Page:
By Guest Contributor Ninoy Brown, originally published at FOBBDeep
More on UCSD’s most recent “post-racial” moment.
Within the last week, much public outrage has come upon UCSD as a result of the disgusting display of ignorance from the “Compton Cookout”. National attention has been placed on the campus, and NAACP has recently spoken out against the incident.
With this, I wanted to post a letter that Dr. Jody Blanco, from UCSD’s Dept of Literature, had written for Kaibigang Pilipino. Though intended for Filipinos/Filipino students and student organizations at UCSD, I felt the message was important for more folks to read, as well.
Dr. Blanco was an inspiration for many of us, student of color organizers, while attending UCSD. In the letter, he contextualizes the “private party”, discussing why outrage is justified and why Filipino American students should stand as allies with our African American brothers and sisters.
Dear Filipina and Filipino students, colleagues, and friends:
I hope that you don’t mind my sending a mass email to you, which is something I don’t think I’ve ever done. While I know some, maybe many of you individually, I haven’t been to a KP GBM in many years, and haven’t had the opportunity to work as closely with you as I would have liked and would like to. Hopefully this is something we can begin to address and repair over time.
What has prompted this unusual message is the recent spate of events that have transpired the past week, and have caused or exacerbated the perceived lack of support for many historically underrepresented minorities – not just blacks, but Latinos, Arab- and certain Asian-Americans, Filipinos and Filipino-Americans included. I don’t need to tell you the details, which I’m sure you already know – a private party involving hundreds of UCSD students, framed as an expression of contempt for Black History Month and the free use of hate speech (which, as it turns out, was downloaded from a website); a follow-up televised program on the Koala newspaper website, expressing support for hate speech.
By now, if you’ve been listening to the local and national news, you may also have a sense of the fallout: black students at UCSD threatening to withdraw or transfer out of UCSD en masse; the administration’s simultaneous condemnation of these events and declaration of non-commitment to any further significant actions to be taken in response to the outbreak of hate speech on campus; the intervention of the San Diego city council and California state assembly members committed to take responsibility and hold people accountable (because the university won’t); a public statement made by the NAACP promising to conduct its own investigation into the matter; national coverage of our campus and university on network TV, featuring reporters and analysts who express open disbelief at the campus’s presumed commitment to its principles of community, and bewilderment at the administration’s failure to take any meaningful or effective action defending and protecting its students from injury and insult.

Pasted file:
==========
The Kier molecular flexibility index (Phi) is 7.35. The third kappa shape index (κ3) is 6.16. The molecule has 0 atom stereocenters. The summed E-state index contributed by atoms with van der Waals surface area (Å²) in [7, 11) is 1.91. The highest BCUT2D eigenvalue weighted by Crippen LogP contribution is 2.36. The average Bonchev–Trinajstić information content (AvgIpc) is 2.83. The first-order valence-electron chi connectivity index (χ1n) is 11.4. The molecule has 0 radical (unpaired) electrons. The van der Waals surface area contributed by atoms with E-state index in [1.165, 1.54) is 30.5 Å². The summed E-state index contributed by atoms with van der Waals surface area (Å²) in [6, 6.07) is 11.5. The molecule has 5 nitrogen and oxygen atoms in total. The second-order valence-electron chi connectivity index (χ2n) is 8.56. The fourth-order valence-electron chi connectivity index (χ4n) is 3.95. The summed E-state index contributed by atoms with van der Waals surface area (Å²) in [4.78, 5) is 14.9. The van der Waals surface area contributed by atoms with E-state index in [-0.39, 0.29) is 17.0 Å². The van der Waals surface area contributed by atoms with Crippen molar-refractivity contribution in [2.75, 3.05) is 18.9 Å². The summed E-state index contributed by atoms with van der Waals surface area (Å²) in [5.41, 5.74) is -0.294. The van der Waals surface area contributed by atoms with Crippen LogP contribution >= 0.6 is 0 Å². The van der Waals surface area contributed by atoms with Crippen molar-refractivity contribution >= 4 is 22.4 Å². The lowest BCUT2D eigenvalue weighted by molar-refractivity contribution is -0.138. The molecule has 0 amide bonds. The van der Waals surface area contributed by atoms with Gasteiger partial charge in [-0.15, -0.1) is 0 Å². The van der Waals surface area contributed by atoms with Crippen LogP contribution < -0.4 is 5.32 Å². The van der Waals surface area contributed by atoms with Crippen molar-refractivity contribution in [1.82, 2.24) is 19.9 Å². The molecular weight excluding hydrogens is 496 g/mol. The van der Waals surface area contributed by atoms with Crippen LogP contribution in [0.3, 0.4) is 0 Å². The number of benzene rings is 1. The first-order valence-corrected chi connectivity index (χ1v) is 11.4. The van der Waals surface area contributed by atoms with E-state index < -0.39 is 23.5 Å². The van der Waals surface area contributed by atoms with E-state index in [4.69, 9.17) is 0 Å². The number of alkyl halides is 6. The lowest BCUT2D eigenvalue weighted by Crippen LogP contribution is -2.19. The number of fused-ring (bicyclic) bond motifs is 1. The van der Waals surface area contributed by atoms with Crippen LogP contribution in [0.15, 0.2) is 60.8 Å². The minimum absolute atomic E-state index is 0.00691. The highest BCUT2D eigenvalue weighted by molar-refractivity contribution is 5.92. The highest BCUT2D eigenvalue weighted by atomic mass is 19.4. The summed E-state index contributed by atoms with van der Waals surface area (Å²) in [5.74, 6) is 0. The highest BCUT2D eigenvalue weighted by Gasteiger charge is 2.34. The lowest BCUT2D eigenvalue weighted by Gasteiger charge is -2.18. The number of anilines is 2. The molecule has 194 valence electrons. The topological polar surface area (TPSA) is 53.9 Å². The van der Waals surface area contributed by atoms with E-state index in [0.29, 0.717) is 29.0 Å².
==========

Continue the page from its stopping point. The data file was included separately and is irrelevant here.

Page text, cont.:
For those of you who have close friends in the black community, you may have witnessed or heard stories of their trauma and insecurity: students weeping in the halls and on Library Walk at their helplessness and inability to represent themselves against the violence of having other people represent them. If you are like me, you are familiar with this feeling: you have grown up seeing your parents scolded by an angry grocery clerk or policeman for appearing ignorant or slow; you have been denigrated or mocked by whites for excelling at the things you love or feel passionate about; you have felt betrayed by an authority who witnessed your persecution at one point or another, and pretended not to notice. You are familiar with the mistrust, lack of confidence, and sometimes, the outright fear, of the world outside your immediate family and friends; you have struggled consciously or unconsciously to accept or refuse the possibility that the world outside this insulated circle neither values nor encourages your participation and contribution to a wider community. If you can’t relate to what I’m saying, perhaps it’s all for the best, because I wouldn’t wish that consciousness and psychological conflict on anybody. But if you can relate to what your African-American brothers and sisters are feeling, you probably also understand that this is what most ethnic and / or historically underrepresented minorities, in the US and in every country, experience to one degree or another. It is the experience we share in common, an experience that oftentimes draws us close to one another in times of danger.